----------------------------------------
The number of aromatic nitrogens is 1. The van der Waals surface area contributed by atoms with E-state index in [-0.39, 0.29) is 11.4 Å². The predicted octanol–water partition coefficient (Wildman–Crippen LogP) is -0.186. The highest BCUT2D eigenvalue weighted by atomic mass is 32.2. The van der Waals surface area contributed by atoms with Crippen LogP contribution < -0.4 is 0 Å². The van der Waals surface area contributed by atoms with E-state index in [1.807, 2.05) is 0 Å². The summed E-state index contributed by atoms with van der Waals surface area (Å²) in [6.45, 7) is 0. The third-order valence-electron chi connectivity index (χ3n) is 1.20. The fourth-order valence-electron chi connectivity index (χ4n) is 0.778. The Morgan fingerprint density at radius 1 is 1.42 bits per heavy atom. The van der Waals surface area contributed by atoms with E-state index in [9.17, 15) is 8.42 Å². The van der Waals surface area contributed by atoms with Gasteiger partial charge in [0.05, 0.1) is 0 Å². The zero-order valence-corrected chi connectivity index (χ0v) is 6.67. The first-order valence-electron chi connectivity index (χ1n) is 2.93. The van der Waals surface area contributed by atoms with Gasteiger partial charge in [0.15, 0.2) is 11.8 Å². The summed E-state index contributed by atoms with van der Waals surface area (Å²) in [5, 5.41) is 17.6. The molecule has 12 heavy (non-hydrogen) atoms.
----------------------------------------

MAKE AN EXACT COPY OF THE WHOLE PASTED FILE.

The number of aromatic nitrogens is 1. The van der Waals surface area contributed by atoms with E-state index in [-0.39, 0.29) is 11.4 Å². The predicted octanol–water partition coefficient (Wildman–Crippen LogP) is -0.186. The highest BCUT2D eigenvalue weighted by atomic mass is 32.2. The van der Waals surface area contributed by atoms with Crippen LogP contribution < -0.4 is 0 Å². The van der Waals surface area contributed by atoms with E-state index in [1.807, 2.05) is 0 Å². The summed E-state index contributed by atoms with van der Waals surface area (Å²) in [6.45, 7) is 0. The third-order valence-electron chi connectivity index (χ3n) is 1.20. The fourth-order valence-electron chi connectivity index (χ4n) is 0.778. The Morgan fingerprint density at radius 1 is 1.42 bits per heavy atom. The van der Waals surface area contributed by atoms with E-state index in [9.17, 15) is 8.42 Å². The van der Waals surface area contributed by atoms with Gasteiger partial charge in [0.05, 0.1) is 0 Å². The zero-order valence-corrected chi connectivity index (χ0v) is 6.67. The first-order valence-electron chi connectivity index (χ1n) is 2.93. The van der Waals surface area contributed by atoms with Gasteiger partial charge in [0.15, 0.2) is 11.8 Å². The summed E-state index contributed by atoms with van der Waals surface area (Å²) in [5, 5.41) is 17.6. The molecule has 12 heavy (non-hydrogen) atoms.